Quite a mouthful of questions, and ones that have plagued thinkers or philosophers for centuries upon centuries. But I think before I even begin to give my answer to those questions, a little ‘mood setter’ is in need. Some questions are too frank or too blunt in manner, which sometimes has the effect on the listener or the questioner of making one lose focus on the more relevant and apparent details. The mood setting quote is from the book Unweaving The Rainbow by prof.Richard Dawkins. It’s his reply to people who keep on ranting or complaining or fussing about their deaths. Everytime I read it, especially when I watched and heard prof. Dawkins read it with emotions in a talk at UC Berkeley, I cannot help but be moved by it’s message, wrapped around in romantic scientific prose:

We are going to die, and that makes us the lucky ones. Most people are never going to die because they are never going to be born. The potential people who could have been here in my place but who will in fact never see the light of day outnumber the sand grains of Arabia. Certainly those unborn ghosts include greater poets than Keats, scientists greater than Newton. We know this because the set of possible people allowed by our DNA so massively exceeds the set of actual people. In the teeth of these stupefying odds it is you and I, in our ordinariness, that are here.

And continuing this passage in his talk:

We privileged few, who won the lottery of birth against all odds, how dare we whine at our inevitable return to that prior state, from which the vast majority have never stirred.

Makes one (or at least myself) wonder if we even have the right to feel anger or guilt or even sadness by our undeniable demise.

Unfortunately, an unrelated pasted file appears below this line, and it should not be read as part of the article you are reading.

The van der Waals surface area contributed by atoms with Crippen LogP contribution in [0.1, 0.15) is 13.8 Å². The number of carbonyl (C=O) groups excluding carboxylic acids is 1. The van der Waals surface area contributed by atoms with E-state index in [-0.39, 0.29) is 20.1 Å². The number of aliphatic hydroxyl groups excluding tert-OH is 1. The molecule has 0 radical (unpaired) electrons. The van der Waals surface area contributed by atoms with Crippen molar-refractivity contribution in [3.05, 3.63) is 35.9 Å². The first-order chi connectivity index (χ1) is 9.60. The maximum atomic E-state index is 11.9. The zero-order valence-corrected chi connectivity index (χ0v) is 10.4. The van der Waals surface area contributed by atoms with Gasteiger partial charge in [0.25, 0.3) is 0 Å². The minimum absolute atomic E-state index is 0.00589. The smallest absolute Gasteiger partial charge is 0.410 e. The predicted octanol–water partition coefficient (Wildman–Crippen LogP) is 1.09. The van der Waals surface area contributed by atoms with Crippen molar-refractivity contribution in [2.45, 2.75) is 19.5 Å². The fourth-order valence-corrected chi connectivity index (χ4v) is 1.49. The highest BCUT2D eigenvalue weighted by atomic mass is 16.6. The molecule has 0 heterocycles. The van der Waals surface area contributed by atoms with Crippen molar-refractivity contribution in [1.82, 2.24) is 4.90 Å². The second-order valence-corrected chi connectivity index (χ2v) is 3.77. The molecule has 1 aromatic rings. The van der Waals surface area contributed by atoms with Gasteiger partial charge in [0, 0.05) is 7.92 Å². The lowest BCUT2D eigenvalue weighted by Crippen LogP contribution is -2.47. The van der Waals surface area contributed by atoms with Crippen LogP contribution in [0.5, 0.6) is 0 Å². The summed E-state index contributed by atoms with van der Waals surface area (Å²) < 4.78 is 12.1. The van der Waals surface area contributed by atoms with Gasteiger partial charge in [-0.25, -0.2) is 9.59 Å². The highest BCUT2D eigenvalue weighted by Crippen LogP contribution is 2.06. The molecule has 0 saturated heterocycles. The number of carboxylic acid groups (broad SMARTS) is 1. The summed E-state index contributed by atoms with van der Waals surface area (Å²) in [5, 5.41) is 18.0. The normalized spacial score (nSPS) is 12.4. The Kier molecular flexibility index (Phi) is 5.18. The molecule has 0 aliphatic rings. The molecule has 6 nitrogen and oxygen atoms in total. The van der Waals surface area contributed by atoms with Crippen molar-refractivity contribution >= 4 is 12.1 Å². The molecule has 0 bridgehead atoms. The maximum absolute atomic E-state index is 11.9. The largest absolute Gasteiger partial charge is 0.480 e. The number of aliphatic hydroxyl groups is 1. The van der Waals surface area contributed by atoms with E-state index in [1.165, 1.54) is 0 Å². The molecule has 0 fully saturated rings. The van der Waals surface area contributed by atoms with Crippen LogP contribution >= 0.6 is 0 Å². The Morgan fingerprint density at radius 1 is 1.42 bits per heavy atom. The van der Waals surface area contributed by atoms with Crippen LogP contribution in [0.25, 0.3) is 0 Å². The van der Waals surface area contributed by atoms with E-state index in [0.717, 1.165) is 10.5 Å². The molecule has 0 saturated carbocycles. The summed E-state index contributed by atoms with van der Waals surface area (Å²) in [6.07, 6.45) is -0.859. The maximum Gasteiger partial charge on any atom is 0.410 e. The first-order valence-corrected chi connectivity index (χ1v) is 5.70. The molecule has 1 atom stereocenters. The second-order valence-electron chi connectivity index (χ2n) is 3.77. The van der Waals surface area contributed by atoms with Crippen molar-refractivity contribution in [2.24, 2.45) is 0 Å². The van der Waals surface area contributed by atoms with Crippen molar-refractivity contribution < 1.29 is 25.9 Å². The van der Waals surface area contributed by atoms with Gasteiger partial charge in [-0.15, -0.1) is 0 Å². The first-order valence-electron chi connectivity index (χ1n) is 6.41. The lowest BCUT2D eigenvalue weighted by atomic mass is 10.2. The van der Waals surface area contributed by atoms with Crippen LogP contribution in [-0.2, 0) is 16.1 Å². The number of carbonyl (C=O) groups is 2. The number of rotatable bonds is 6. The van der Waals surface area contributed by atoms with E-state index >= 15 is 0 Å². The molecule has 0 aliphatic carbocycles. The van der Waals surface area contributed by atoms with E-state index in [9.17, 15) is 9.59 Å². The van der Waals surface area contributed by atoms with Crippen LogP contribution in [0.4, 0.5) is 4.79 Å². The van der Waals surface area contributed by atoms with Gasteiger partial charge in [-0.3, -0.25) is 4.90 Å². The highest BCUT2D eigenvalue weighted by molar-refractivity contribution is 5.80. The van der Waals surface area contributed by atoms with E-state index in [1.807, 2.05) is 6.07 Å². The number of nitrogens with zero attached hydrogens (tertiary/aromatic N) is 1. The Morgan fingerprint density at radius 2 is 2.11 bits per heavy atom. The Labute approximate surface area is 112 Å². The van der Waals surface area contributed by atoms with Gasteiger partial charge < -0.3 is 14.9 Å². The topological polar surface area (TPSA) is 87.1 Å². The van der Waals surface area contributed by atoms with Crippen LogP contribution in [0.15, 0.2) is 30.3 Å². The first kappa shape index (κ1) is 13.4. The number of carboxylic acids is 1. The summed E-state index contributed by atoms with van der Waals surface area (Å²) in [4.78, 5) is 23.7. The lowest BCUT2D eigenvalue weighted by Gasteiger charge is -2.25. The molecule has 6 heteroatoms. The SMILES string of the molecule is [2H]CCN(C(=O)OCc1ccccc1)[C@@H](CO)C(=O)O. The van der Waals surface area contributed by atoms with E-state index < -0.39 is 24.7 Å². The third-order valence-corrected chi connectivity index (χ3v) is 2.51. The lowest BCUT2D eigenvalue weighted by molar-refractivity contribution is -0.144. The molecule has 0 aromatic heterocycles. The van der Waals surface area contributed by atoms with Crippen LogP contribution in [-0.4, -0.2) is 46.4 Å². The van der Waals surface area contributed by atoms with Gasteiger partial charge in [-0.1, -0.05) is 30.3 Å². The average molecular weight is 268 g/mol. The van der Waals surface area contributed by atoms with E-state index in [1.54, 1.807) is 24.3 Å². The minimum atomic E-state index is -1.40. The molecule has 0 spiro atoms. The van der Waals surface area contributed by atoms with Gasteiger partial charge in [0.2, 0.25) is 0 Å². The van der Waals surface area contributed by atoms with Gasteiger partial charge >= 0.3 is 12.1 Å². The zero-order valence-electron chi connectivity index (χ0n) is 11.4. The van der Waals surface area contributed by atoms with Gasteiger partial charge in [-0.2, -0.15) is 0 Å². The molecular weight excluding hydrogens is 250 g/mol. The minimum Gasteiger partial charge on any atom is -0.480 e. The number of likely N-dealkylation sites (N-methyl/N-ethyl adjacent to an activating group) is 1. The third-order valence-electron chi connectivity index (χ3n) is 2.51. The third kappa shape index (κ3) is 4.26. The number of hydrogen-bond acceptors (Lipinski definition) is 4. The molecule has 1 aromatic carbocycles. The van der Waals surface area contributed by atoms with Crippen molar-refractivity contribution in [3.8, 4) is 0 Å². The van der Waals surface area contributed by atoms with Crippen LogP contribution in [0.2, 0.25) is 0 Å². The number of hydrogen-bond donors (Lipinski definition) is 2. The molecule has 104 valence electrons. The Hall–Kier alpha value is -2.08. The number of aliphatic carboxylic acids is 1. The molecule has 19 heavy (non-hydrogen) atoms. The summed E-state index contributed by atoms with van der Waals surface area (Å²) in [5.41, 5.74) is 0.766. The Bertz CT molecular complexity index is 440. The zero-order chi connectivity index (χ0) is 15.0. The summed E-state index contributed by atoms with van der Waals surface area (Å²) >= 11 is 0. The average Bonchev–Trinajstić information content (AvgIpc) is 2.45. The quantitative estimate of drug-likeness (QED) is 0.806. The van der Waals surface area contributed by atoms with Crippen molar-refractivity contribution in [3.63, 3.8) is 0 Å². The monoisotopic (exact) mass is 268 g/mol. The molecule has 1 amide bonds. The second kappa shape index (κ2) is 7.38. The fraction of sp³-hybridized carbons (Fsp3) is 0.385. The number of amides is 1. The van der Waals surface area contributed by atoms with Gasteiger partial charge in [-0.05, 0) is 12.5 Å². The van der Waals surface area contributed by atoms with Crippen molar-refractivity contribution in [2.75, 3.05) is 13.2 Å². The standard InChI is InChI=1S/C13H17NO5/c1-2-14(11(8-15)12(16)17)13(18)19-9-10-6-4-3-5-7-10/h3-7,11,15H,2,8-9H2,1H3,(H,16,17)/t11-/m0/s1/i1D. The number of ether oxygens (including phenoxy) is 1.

Physics on death

An episode of The X-Files has agent Mulder talking to agent Scully about starlight. He says that starlight as we see it here on Earth is already billions of years old, and has traveled unimaginable distances (light-years). Stars that are now long dead, but whose light is still traveling through time. Mulder continues that perhaps that’s where souls (our souls, after we die) reside. Today, we know from physicists that the premise is correct (that starlight is very old and still keeps on traveling), but we can’t be certain (or perhaps not at all) about the succeeding statement of Mulder (about souls). Scully, Mulder’s partner, continues Mulder’s statements by saying that the light doesn’t die, and that maybe that’s the only thing that never does. Speaking in a purely Einsteinian fashion when dealing with spirituality and such, perhaps our ’souls’ do reside in starlight, and in that sense our ’souls’ do continue on forever.

Mulder’s statement

Taking the first statement into consideration, that ’souls’ do reside in starlight, to be technical about it, we can probably say that it’s actually not starlight in our case but ‘planetlight’. We know that in order to see an object we have to shine light on it, after which the light bounces back, illuminating the object, back to our eyes. In the same sense, the Sun illuminates Earth at daytime, and at nighttime the Moon or our electrical/electronic devices light us up and our surroundings. In that sense light is shined on us, and so it is reflected back, which eventually reaches outer space and into the vast cosmos. In this way our ’souls’ which in this case means our whole lifetime under some source of light, is ‘framed’ in a ‘wave’ of light cruising the universe. If there are intelligent lifeforms out there in the universe and they can’t come here due to technological constraints (same as our case), once they try viewing our part of the universe, what they’ll be seeing is planetlight (which is reflected starlight, the star being our Sun or light from some other source) containing us, our lifetimes, and our history. What they’ll be seeing of course depends on many factors such as how far they are from us, how sensitive their viewing instruments are, what time they tried viewing us, among other things.